(Mosque with a play area on the men’s section for children which is often shared on social media)
As a community we are seemingly great at critiquing the ummah (Side thought: the divide and rule strategy is in full effect) but I don’t think in this case it would achieve anything through adding to the complaints. I want to suggest something different to remedy the challenges our mosques are going through, this is no means a comprehensive answer as every mosque and the surrounding community is different. I am hopeful and I am a huge optimist – I still love my mosque. I welcome feedback and further discussions, perhaps you disagree with everything I have said or have a solution?
Do you want to start a campaign? Get in contact – [email protected]
1.Get the mosque online
Many mosques do not maintain their Social Media pages – that can be a great way to engage a younger and current, just getting more people of a more varied demographic alone will help. We often talk about integration on societal level with mainstream spaces, let’s start at home in our own mosques. We spend so long on social media ourselves, perhaps donating an hour a week may help boost the Mosques profile could be helpful. Perhaps they have a Tajweed class that could do with a few more students, find out.
Some mosques don’t have updated Web addresses and if they do again, these also need to be maintained. We are a tech-savvy generation, and perhaps helping mosques step into the digital age may mean they are able to move with the times too. Highlight charity campaigns and even ask for support, whether that be a service or product.
2. Skill donation
Have you got a skill that the congregation or mosque could benefit from? We saw with the tragedy with the Grenfell tower, Muslim lawyers like Khadija Sacranie offered their services. Perhaps you are a counsellor or an accountant that the mosque could benefit from. Even a fitness instructor, or someone who is able to design leaflets for mosque events. Approach the mosque with a proposal and offer your skills or services.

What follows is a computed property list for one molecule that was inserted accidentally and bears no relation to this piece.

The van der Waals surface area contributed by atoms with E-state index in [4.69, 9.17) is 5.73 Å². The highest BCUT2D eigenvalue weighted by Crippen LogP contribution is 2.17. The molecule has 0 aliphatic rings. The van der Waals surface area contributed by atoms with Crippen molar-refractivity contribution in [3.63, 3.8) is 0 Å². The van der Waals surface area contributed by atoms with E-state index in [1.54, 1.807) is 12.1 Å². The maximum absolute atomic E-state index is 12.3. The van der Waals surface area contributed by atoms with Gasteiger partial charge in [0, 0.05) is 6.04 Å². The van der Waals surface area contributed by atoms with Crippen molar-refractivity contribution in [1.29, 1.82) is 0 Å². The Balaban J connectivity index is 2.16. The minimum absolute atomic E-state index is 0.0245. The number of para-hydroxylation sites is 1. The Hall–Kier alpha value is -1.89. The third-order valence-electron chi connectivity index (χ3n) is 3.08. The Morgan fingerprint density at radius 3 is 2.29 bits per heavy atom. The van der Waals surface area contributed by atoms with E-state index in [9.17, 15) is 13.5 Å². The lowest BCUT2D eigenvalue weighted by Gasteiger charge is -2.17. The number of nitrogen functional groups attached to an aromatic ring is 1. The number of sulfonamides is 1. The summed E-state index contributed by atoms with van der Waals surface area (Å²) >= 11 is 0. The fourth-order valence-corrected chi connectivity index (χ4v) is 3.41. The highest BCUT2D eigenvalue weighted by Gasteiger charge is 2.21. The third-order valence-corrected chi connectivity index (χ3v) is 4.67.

Start going to the mosque, as simple as it sounds it will allow you to meet with the existing Mosque community and find out what does happen at the mosque as well as what is needed. Find out who the trustees of the mosques are and communicate with them, write letters or emails. In order to effect change they need to understand what is happening at the mosques and perhaps speaking to them directly is key. The mosque elections are a great time to speak to the trustees, understand their vision for the mosque’s and ummah’s future.
Why not step forward and become a trustee? At this stage I want to remind you ‘IT MAY NOT BE EASY’.
4. Organise your tribe?
Many voices are louder than one, so why not get a group together? Perhaps if there’s something that needs serious change – start a petition. I would also recommend that there be a mix of men and women from various backgrounds which reflect the congregation and allow dialogue on both sides to be had. Does a brother understand the concerns in the women’s section and vice versa? Wouldn’t it be great if brothers saw the women’s section of the mosque to understand our challenges?
We have a Mosque open day for the public, but the majority of brothers have never seen our side, so how can they understand our needs and concerns?
There are mosques in the UK and beyond that we can look to learn from, here are a few examples of positive moves the mosques are making.
Will these spaces continue to be spaces? Empty and void of us?
When the next fundraiser comes for the mosque extension comes up should we perhaps ask what else will be in offer for us?
What are you doing? Is the big question.